This week our readings and liturgical texts have a joyful character. This is reflected by a change of liturgical colour. On the Third Sunday of Advent, instead of purple, rose may be worn. A lighter, happier colour. Our liturgical colours express something of the character of the day or season we are celebrating, and helps us to enter into the mysteries and live them out in our worship.
It is fair to say that we are currently in need of good news. Thankfully there is a message of hope and joy in our reading from the prophet Zephaniah. After Jerusalem was sacked by the Babylonians, Zephaniah prophesies its rebuilding and restoration. These prophecies also look to Jesus as the ultimate restoration of Israel, and her true hope:
‘The King of Israel, the Lord, is in your midst; you shall never again fear evil. On that day it shall be said to Jerusalem: “Fear not, O Zion;’ (Zeph 3:15-16)
Christ comes to save His people from fear. This is reinforced in the next verse:
‘The Lord your God is in your midst, a mighty one who will save’ (Zeph 3:17)
Jesus’ name means ‘God is salvation’, and He comes to save God’s people, which is why the Church celebrates His coming during this Advent season. Christ’s coming will bring healing and reconciliation, something humanity longs for:
‘Behold, at that time I will deal with all your oppressors.And I will save the lame and gather the outcast, and I will change their shame into praise and renown in all the earth.’ (Zeph 3:19)
God longs to heal our sin, to take outcast humanity and gather it into the feast of the Kingdom. God wants to clothe us in a garment of praise and thanksgiving, which is the garment of our Baptism, when we put on Christ. God longs to feed us with Himself, so that we might be nourished by Him, and have life in Him, for all eternity. This is the hope which Advent brings, and it is the cause of our joy.
The knowledge of salvation in the reason for the joy of St Paul and the Christians in Philippi: for them the Lord’s coming is imminent. The message Paul wishes to share with his fellow Christians is: Be happy, pray, and don’t get worried — God in Christ wants to give you peace. This is how we should live as Christians, and we do, though it is good to be reminded of it from time to time.
Reminding people of profound, and sometimes uncomfortable truths is the cornerstone of the prophetic vocation. In today’s Gospel, John the Baptist begins by warning the people of his own day against spiritual lethargy. It is easy to get complacent, and two thousand years later, we need to hear the same message. John’s words left his original hearers scratching their heads and questioning:
‘“What then shall we do?” And he answered them, “Whoever has two tunics is to share with him who has none, and whoever has food is to do likewise.”’ (Lk 3:10-11)
“What then shall we do?” this is the question most, if not all of us, would ask. The answer can be found in verse 8: ‘Bear fruits in keeping with repentance.’ The next step after repentance and belief in God is to live out our faith in our lives. Luke’s Gospel tends to focus on the poor, so John the Baptist’s advice is particularly welcome. Caring for the poor and needy, supplying the basic needs of food and clothing, are the starting point of Christian charity. Once people’s basic needs have been met, then it is possible to start dealing with other problems. This is reflected in the Gospel:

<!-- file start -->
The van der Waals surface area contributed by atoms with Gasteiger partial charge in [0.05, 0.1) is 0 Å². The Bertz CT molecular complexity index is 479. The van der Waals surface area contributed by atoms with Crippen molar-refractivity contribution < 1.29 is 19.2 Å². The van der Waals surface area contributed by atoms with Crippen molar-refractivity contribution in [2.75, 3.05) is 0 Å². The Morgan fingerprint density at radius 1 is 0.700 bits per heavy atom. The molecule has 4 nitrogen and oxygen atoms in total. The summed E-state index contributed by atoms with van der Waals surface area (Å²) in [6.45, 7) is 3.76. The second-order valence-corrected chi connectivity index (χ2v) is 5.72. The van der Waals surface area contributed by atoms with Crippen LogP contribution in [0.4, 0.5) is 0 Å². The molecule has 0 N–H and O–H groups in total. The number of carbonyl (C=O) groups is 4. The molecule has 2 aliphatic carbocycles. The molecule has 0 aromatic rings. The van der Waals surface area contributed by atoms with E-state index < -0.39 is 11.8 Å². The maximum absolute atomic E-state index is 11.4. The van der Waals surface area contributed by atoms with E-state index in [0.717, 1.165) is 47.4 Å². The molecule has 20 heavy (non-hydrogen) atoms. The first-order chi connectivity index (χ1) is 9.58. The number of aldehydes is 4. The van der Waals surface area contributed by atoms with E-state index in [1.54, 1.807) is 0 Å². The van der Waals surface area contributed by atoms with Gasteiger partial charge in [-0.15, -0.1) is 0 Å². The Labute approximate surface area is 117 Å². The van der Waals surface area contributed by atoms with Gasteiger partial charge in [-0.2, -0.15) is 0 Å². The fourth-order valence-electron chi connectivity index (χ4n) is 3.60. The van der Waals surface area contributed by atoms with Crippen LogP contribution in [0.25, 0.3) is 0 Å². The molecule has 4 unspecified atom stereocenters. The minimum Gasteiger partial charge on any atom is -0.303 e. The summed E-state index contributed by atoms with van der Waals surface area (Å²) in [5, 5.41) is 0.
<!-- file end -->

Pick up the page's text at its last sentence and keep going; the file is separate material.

‘Tax collectors also came to be baptized and said to him, “Teacher, what shall we do?” And he said to them, “Collect no more than you are authorized to do.” Soldiers also asked him, “And we, what shall we do?” And he said to them, “Do not extort money from anyone by threats or by false accusation, and be content with your wages.”’ (Lk 3:12-14)
Tax collectors were well-known in the Ancient World for charging people extra, and keeping the surplus themselves. It was expected, and so the right to collect taxes was auctioned off to the highest bidder. It was a corrupt system, which John seeks to reform. Likewise, soldiers are in a position to misuse their power and use it to extort money from the weak and vulnerable. John makes it clear that this is not how people should behave.
John’s proclamation of the Good News of the Kingdom leads people to wonder whether he is the Messiah. John the Baptist has this to say on the subject:
‘“I baptize you with water, but he who is mightier than I is coming, the strap of whose sandals I am not worthy to untie. He will baptize you with the Holy Spirit and with fire. His winnowing fork is in his hand, to clear his threshing floor and to gather the wheat into his barn, but the chaff he will burn with unquenchable fire.”’ (Lk 3:16-17)
John understands his mission as to prepare the way for Jesus, who will baptize with the Holy Spirit. Then the chaff of human sin will be burned away, preparing us for Heaven. This is good news, the reason for our everlasting hope, and the cause of our rejoicing.
Christ comes to free the world from the effects of wrongdoing. On the Cross Jesus bears the burden of our misdeeds, healing our wounds and restoring our relationship with God. So let us rejoice and invite others to share in the joy of the Lord so that the world come to believe and give glory to God the Father, God the Son, and God the Holy Spirit. To whom be ascribed, as is most right and just, all might, majesty, glory dominion, and power, now and forever. Amen.